Goleta Receives $3.9 Million in Monarch Habitat Funding

Goleta Receives $3.9 Million in Monarch Habitat Funding title=
Goleta Receives $3.9 Million in Monarch Habitat Funding
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Ellwood (Photo: Robert Bernstein)

Source: City of Goleta

On May 16, 2019, the Coastal Conservancy approved $3.9 million in funding (previously authorized for expenditure during adoption of the State budget) to the City of Goleta for implementation of the Ellwood Mesa Monarch Butterfly Habitat Management Plan (MBHMP). As noted in the May issue of the Monarch Press, the MBHMP was approved by City Council on March 19, 2019. Growing concern over the drought-stressed and dying eucalyptus trees in the butterfly groves led to the finalization of the MBHMP. The MBHMP identifies how the City will preserve, restore, and enhance the monarch butterfly overwintering habitat. It also includes enhancement of other wildlife habitats, education and outreach, trail improvements, signage, monitoring, and research.

The funds administered by the Coastal Conservancy allow the City to begin implementing the MBHMP and help restore the ecosystem on the Ellwood Mesa. This will not only support the monarch butterfly population, but other vulnerable plant and animal species as well. Key components include:

  • Expedite the completion of the MBHMP Implementation Plan and necessary permitting.
  • Remove and replace dead trees to optimize butterfly habitat value and increase human safety along trails and observation sites.
  • Identify and reduce potential impacts to monarch butterfly habitat including pest infestations, trash and debris, and other threats that may arise over time.
  • Support implementation of Goleta’s Community Wildfire Protection Plan in the buffer zone between the open space and adjacent housing.
  • Design, construct, and install an interpretive signage program that is sensitive to the environment.
  • Improve and maintain public recreational features such as trails, trail markers, and benches.
  • Expand the docent program.

The City will begin work on the MBHMP implementation plan as soon as necessary permits are obtained, which is anticipated to be by September. Restoration work will continue incrementally over the next few years.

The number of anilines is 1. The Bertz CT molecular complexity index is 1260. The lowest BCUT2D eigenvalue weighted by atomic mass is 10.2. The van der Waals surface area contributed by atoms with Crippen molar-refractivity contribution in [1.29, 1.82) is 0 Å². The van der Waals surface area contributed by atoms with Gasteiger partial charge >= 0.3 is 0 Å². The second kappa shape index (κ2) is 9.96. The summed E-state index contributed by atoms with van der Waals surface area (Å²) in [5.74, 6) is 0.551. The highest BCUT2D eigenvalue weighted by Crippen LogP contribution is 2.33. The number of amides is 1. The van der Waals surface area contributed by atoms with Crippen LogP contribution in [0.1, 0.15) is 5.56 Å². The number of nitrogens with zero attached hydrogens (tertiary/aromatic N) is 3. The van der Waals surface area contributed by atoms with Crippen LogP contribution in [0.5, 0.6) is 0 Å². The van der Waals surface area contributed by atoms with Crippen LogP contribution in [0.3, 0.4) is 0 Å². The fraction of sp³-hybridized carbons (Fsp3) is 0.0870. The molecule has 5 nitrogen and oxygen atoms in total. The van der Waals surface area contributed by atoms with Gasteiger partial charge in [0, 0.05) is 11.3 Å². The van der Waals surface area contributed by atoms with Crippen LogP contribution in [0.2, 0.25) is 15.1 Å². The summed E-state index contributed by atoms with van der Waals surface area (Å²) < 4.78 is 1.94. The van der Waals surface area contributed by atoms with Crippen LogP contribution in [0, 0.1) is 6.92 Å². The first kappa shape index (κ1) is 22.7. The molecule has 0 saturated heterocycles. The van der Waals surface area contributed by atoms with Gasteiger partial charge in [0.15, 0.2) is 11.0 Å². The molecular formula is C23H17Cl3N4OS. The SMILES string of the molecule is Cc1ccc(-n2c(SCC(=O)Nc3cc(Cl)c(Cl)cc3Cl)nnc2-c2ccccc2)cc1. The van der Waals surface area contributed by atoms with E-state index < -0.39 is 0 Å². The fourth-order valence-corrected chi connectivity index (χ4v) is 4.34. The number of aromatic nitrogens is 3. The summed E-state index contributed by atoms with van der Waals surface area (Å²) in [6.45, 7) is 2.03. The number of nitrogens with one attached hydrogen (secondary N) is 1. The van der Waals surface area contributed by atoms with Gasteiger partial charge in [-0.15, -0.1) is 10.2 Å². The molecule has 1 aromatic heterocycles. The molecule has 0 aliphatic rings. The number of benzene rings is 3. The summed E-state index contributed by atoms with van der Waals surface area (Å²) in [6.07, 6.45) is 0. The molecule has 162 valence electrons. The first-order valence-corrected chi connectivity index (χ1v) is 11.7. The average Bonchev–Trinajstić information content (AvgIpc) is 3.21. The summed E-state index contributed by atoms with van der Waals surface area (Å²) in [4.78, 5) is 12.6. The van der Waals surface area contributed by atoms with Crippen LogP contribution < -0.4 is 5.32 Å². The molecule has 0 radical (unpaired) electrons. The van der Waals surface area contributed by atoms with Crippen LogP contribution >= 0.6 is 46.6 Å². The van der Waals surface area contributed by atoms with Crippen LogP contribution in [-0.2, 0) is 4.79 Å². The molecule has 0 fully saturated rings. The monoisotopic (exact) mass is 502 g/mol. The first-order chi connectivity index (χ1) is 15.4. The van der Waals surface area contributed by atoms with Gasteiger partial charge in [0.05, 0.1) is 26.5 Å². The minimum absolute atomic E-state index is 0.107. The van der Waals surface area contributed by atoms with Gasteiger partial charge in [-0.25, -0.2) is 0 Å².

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Eggs Ackley Jun 13, 2019 07:27 AM
Goleta Receives $3.9 Million in Monarch Habitat Funding

A perfect example of how the best way to preserve rural lands, i.e. the Gaviota Coast, is through private ownership. $3.9million in taxpayer funds to "restore" a "grove" of invasive exotic trees that are experiencing a natural cycle. The "plan" is a complete miss and does next to nothing to protect, preserve, or meaningfully enhance habitat. Give the butterflies at least a five year break from human interference rather than inviting even more "nature lovers" to trample and degrade their habitat. Nature does a pretty good job on its own without misguided human interference.

biguglystick Jun 11, 2019 04:15 PM
Goleta Receives $3.9 Million in Monarch Habitat Funding

This is wonderful news! We have to start doing more and better for our environment and our wildlife! If we don't, our children and their children will suffer a world without these beautiful wonders we take for granted. HOORAY for this!

Luvaduck Jun 11, 2019 07:22 AM
Goleta Receives $3.9 Million in Monarch Habitat Funding

Monarch populations have declined by 90% in the last decade. They only eat milkweed. That prefers to grow in disturbed areas like roadsides or along railroad tracks. The most likely culprit in the monarch decline is a chemical found in Round-Up and other weed killers. Environmentalists are trying to have it banned in the US, but monarchs migrate thousands of miles and cross borders. Saving the grove won't bring back the dead.

a-1561572772 Jun 10, 2019 07:55 PM
Goleta Receives $3.9 Million in Monarch Habitat Funding

LUCKY 777. Eucalyptus are "famously" drought tolerant. If you keep in mind that the rule of thumb is to apply 15 gallons of water per inch of tree girth, per tree application, you get an idea of how massive a project that would have been to attempt to water those eucs. How deeply could the trees have been watered? In other words: no amount of trucked-in water would have sufficed and was it even necessary to begin with? Do those eucs really need supplemental watering? Plus . . . what would have been the water source?

a-1561572772 Jun 10, 2019 07:57 PM
Goleta Receives $3.9 Million in Monarch Habitat Funding

COATWATCH. Thanks for the laugh. They're not homeless, they're peripatetic. Little beauties. I hope they can recover from all the pesticides and come back to roost in Ellwood again.

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